The Culture of Property
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The Culture of Property

Race, Class, and Housing Landscapes in Atlanta, 1880-1950

Title Details

Pages: 280

Illustrations: 12 b&w photos and 1 figure

Trim size: 6.000in x 9.000in



Pub Date: 11/01/2009

ISBN: 9-780-8203-3392-2

List Price: $34.95


Pub Date: 11/01/2009

ISBN: 9-780-8203-2979-6

List Price: $120.95

The Culture of Property

Race, Class, and Housing Landscapes in Atlanta, 1880-1950

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This history of the idea of “neighborhood” in a major American city examines the transition of Atlanta, Georgia, from a place little concerned with residential segregation, tasteful surroundings, and property control to one marked by extreme concentrations of poverty and racial and class exclusion. Using Atlanta as a lens to view the wider nation, LeeAnn Lands shows how assumptions about race and class have coalesced with attitudes toward residential landscape aesthetics and home ownership to shape public policies that promote and protect white privilege.

Lands studies the diffusion of property ideologies on two separate but related levels: within academic, professional, and bureaucratic circles and within circles comprising civic elites and rank-and-file residents. By the 1920s, following the establishment of park neighborhoods such as Druid Hills and Ansley Park, white home owners approached housing and neighborhoods with a particular collection of desires and sensibilities: architectural and landscape continuity, a narrow range of housing values, orderliness, and separation from undesirable land uses—and undesirable people.

By the 1950s, these desires and sensibilities had been codified in federal, state, and local standards, practices, and laws. Today, Lands argues, far more is at stake than issues of access to particular neighborhoods, because housing location is tied to the allocation of a broad range of resources, including school funding, infrastructure, and law enforcement. Long after racial segregation has been outlawed, white privilege remains embedded in our culture of home ownership.

A rich and nuanced treatment. . . . Lands's dynamic scholarship presents both her academic peers and lay readers with a useful tool should they decide to heed her clarion call to teach American history in a more challenging fashion.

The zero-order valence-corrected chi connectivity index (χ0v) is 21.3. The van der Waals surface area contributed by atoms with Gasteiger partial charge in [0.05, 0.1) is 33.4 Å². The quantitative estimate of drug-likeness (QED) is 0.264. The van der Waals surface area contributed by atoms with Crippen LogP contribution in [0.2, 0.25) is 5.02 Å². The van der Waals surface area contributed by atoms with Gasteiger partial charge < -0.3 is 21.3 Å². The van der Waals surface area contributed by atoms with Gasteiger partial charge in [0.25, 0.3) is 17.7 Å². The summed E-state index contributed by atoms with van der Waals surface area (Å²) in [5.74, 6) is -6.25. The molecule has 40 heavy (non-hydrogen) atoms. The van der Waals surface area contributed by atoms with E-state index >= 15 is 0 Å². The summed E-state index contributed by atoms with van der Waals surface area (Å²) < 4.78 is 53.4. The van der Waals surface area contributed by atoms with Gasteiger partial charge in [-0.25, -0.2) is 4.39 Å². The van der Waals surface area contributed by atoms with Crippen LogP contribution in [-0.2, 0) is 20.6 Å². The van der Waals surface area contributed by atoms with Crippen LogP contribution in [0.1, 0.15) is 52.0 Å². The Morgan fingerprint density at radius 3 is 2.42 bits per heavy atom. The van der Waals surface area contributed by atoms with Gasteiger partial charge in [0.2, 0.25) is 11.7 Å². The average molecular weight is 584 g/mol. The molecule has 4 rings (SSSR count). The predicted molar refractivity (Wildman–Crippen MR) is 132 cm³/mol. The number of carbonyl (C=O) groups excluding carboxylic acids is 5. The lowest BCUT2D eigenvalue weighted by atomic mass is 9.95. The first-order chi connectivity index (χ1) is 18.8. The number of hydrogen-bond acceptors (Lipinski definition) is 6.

—Journal of American History

The Culture of Property prompts us to consider the social actors, groups, and interests that drove the re-engineering of Atlanta's landscape at the turn of the twentieth century, from a city where washerwomen lived near their employers to a city that sought to move an entire black university for the sake of ensuring white control of space. The author brings the discussion to a critical edge by relating the events of the early twentieth century to the current housing crisis in Atlanta and the insensitivity of contemporary white elites to issues of social justice. The book will cut across and contribute to a variety of disciplines and readerships. The great strength of the work comes from its explicit analysis of geography and landscape, demonstrating that the history of Atlanta (or any other city) must be re-told and analyzed in the context of the spaces and places that people inhabited, constructed, and struggled over.

—Derek H. Alderman, coauthor of Civil Rights Memorials and the Geography of Memory

An important contribution to the literatures of urban and suburban history. Lands investigates the transformation of neighborhoods and property markets in Atlanta to explain the making of a new cultural and political infrastructure for segregation, an infrastructure that continues to shape the United States today. Illuminating the many links between local and nationwide trends, she makes a persuasive case for Atlanta’s role as a national exemplar as well as a city with its own local and regional peculiarities.

—Andrew Wiese, author of Places of Their Own: African American Suburbanization in the Twentieth Century

The Culture of Property is a must read for those who are looking for the historical causes of metropolitan Atlanta’s geographical segregation. Lands demonstrates that early twentieth-century suburbs like Druid Hills and Ansley Park, planned and landscaped intown neighborhoods for the city’s white elite, became the models for homogenous subdivisions in an expanding city, enabled by residential racial zoning and racially restrictive covenants and by home-loan financing provided by banks and supported by federal housing and lending policies.

—Timothy J. Crimmins, Director of the Center for Neighborhood and Metropolitan Studies

Leaving no archival stone unturned, Lands utilizes a vast array of official records and newspaper articles, as well as city directories, Sanborn Fire Insurance maps, and manuscript census data. The author weaves these sources together to craft a richly detailed tapestry that brings to life the city's evolving urban landscape and the people that inhabited and reshaped it.

Social and Cultural Geography

About the Author/Editor

LEEANN B. LANDS is a professor of history at Kennesaw State University. She is the author of The Culture of Property: Race, Class, and Housing Landscapes in Atlanta, 1880–1950 (Georgia).